I have, very vaguely, come across Swisher in my own working life. Not impressed is one way to put it.

Does she think he ever feels any fear about the huge responsibilities that ought to come with what he has built? She answers emphatically. “Yes. I think every now and then you see that he knows he’s in over his head.” She mentions an interview she did with Zuckerberg in 2018, for her Recode Decode Podcast, in which he expressed the somewhat startling opinion not only that Facebook (since folded into the giant company that Zuckerberg named Meta) should host content put up by Holocaust deniers, but that such people were “not intentionally getting it wrong”.

“He was so out of his depth, and you could see that he kind of knew it,” she says. “But he kind of walked into it: like: ‘I can handle this.’ I’m like: ‘You cannot handle hundreds of years of antisemitism – I’m telling you that you can’t. You need some real experience.’ And that was my issue: someone who was so ill-prepared was making decisions that affected all kinds of people and unleashed an enormous amount of toxic waste.”

Man doesn’t share my opinion. Man Bad.

Now to be really unkind. Swisher was married to a senior, long term and early Google engineer. Those stock options were going to be worth something. So, what was the divorce settlement? It still work as joint property in a lesbian marriage?

Well now, fancy that

Fear of a Labour government is driving down mansion prices as ultra-rich buyers cite a potential tax grab by Sir Keir Starmer when haggling with sellers.

Wealthy buyers in the market for properties worth at least £15m have started using Labour policies as a bargaining chip in negotiations, according to Beauchamp Estates.

Markets are forward looking, are they? Someone should study this, write a book about it maybe.

True story

‘I repeatedly failed to win any awards’: my doomed career as a North Korean novelist

No, that’s not me. But this next is. I was once offered a job sorting out the memoirs of Kim Il Sung. When I was in Moscow. They had an “English” translation and wanted it turned into an English translation. They knew I was doing some writing back then. So, would I take on the job?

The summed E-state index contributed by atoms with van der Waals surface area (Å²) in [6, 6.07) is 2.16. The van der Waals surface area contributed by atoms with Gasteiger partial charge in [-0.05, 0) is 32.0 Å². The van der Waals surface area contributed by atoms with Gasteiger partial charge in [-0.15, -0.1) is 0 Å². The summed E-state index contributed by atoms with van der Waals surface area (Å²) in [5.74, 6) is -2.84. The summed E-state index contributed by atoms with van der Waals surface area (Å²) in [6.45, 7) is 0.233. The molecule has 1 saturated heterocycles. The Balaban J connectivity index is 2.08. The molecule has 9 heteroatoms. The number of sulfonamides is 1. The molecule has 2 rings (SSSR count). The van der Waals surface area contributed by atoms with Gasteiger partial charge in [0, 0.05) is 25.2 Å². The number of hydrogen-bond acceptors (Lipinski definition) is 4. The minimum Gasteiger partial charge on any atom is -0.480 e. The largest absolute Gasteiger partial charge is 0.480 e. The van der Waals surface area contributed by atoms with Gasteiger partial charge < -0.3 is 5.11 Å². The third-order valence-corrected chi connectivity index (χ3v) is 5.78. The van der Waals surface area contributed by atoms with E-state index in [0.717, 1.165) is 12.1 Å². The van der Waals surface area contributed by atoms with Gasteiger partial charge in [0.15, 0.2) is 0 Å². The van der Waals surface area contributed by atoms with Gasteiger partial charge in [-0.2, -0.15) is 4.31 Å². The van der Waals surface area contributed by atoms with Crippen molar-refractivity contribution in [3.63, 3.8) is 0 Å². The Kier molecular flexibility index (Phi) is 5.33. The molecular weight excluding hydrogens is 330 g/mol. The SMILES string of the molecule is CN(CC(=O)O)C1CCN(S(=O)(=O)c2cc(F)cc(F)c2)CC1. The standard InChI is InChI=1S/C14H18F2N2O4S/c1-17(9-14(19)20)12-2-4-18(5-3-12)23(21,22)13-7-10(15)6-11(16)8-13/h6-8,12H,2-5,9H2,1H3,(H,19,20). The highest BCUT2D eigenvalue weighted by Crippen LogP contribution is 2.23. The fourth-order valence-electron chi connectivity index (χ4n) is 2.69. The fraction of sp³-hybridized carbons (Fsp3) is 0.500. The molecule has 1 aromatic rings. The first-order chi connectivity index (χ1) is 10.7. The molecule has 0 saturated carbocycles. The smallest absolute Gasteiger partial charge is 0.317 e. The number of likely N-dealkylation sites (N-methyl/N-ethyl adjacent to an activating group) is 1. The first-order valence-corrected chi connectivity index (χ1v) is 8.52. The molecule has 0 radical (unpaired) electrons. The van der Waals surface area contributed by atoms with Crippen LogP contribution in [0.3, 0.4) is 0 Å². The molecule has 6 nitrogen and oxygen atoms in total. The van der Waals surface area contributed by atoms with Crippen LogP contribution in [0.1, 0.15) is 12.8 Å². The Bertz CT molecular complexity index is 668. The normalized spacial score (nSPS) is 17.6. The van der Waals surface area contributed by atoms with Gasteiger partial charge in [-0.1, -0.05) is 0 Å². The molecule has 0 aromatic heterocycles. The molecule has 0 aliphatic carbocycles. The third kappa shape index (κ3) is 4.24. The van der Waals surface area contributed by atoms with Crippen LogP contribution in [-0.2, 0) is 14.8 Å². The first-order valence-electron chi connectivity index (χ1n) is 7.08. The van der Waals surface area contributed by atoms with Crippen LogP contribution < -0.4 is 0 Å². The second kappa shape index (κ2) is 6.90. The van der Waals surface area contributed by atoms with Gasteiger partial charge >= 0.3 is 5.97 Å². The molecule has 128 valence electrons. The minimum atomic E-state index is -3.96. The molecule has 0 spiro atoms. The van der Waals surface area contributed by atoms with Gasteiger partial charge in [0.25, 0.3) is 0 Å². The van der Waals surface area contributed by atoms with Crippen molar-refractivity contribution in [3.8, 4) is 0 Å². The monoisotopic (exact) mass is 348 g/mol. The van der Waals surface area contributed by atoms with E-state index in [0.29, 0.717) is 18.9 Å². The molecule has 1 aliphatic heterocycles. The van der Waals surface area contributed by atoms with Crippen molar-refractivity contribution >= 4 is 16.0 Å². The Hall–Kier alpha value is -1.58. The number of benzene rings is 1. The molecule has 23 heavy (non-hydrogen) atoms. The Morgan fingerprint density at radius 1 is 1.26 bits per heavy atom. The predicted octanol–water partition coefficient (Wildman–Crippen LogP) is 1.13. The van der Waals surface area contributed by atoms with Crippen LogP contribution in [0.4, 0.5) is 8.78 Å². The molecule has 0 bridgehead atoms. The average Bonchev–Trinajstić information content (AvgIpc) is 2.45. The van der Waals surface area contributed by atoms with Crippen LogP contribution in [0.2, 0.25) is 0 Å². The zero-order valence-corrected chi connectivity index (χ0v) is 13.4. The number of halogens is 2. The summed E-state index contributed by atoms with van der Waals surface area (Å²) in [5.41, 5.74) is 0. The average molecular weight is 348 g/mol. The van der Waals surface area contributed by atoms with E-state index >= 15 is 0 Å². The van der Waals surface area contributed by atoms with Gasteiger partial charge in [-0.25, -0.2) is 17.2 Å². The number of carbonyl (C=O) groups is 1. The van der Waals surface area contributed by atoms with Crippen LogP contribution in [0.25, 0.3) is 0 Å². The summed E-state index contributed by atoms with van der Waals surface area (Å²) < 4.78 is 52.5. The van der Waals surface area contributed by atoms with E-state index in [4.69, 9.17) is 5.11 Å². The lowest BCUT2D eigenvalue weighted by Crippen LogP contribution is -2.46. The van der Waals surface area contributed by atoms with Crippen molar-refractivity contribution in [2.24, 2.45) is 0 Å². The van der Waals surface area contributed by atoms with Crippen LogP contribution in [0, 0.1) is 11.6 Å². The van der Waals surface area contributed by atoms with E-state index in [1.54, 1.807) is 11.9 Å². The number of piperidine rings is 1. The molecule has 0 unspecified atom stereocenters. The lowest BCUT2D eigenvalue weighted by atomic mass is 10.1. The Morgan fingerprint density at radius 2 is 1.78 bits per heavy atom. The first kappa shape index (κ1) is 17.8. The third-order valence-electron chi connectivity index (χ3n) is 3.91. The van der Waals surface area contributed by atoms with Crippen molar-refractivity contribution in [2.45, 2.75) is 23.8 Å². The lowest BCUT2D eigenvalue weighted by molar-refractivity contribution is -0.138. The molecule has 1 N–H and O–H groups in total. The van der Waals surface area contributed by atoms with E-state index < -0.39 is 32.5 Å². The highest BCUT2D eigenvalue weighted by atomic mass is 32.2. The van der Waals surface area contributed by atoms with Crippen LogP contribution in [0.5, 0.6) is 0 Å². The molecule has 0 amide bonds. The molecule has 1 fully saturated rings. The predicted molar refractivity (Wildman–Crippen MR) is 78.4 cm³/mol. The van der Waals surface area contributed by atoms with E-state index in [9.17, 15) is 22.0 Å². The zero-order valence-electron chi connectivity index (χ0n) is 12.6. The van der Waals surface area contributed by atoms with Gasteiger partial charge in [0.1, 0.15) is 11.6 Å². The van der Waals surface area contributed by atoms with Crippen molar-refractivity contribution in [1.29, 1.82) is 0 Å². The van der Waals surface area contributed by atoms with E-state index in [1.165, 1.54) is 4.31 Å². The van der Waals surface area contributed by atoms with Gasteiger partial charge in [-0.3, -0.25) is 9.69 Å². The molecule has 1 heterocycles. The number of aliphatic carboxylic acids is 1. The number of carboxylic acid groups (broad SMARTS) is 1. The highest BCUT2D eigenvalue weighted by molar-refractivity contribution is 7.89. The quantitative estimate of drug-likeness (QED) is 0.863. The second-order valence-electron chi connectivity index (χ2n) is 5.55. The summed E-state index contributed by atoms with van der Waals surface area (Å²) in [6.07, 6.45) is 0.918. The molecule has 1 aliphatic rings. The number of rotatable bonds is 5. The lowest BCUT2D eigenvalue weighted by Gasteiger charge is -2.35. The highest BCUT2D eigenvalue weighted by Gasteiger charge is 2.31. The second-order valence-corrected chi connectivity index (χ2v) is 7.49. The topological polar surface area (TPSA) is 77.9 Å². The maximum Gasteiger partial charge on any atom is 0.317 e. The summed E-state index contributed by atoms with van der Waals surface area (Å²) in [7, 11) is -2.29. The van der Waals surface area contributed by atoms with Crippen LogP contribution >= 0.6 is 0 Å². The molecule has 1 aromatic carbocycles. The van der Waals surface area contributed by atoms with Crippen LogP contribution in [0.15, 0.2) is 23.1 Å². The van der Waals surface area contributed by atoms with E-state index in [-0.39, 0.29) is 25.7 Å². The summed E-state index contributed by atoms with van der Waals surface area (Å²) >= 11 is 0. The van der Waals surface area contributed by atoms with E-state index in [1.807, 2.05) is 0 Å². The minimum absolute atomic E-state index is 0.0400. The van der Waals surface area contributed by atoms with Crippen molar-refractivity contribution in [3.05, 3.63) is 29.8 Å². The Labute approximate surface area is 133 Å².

“Maybe. How much?”

“$100”.

“$100 per what?”

“$100 for the book, about a thousand pages”.

“Err, no.”

This is hardly news

Arthur Conan Doyle secretly resented his Sherlock Holmes creation, says historian

He killed him off so that he could stop writing about him after all.

Author blamed literary success of the fictional detective for his highbrow historical novels ‘lying unread’

Then brought him back as no one read his other guff anyway…..

Pr Spinnery

The reason Judy Finnigan no longer watches This Morning
Having co-presented the programme for 13 years, she explains why she won’t appear on it to talk about her new book

Because the bastards won’t have me on, you cretin. Now, how to get this into the papers to sell the book anyway?

It can take me some time

In hte Tom Holt novels there’s an Alan Partridge sorta character, Danny someone, who keep connecting everything to international conspiracies.

Many of which refer to the International Milk Company – or the Milk Marketing Board perhaps. It’s just a background gag in several of the novels. But never really understood the background to the gag.

Ah, Wonder Woman battles the International Milk Company…..that’s where the gag comes from then….

Since when did we have censorship?

The short version is that if you know trans people, you’re much more likely to oppose hateful anti-trans legislation.

This is why they want to ban books about or by us, and why they want to erase us from public life. Because as the cliché goes, to know us is to love us.

Ban? Erase? Whut?

Nobody knows!

But I’m a professor and I’ve a book to sell!

Karl Pillemer, a professor at Cornell University and author of Fault Lines: Fractured Families and How to Mend Them, found that in 2020, 27% of Americans over the age of 18 were estranged from a family member. That’s more than a quarter, although the actual proportion could be much higher because many people are still reluctant to discuss such a personal and stigmatized topic. Although there is a lack of long-term research, Pillemer believes estrangement rates are increasing in the United States and other Western countries, especially in white and non-immigrant people under the age of 35.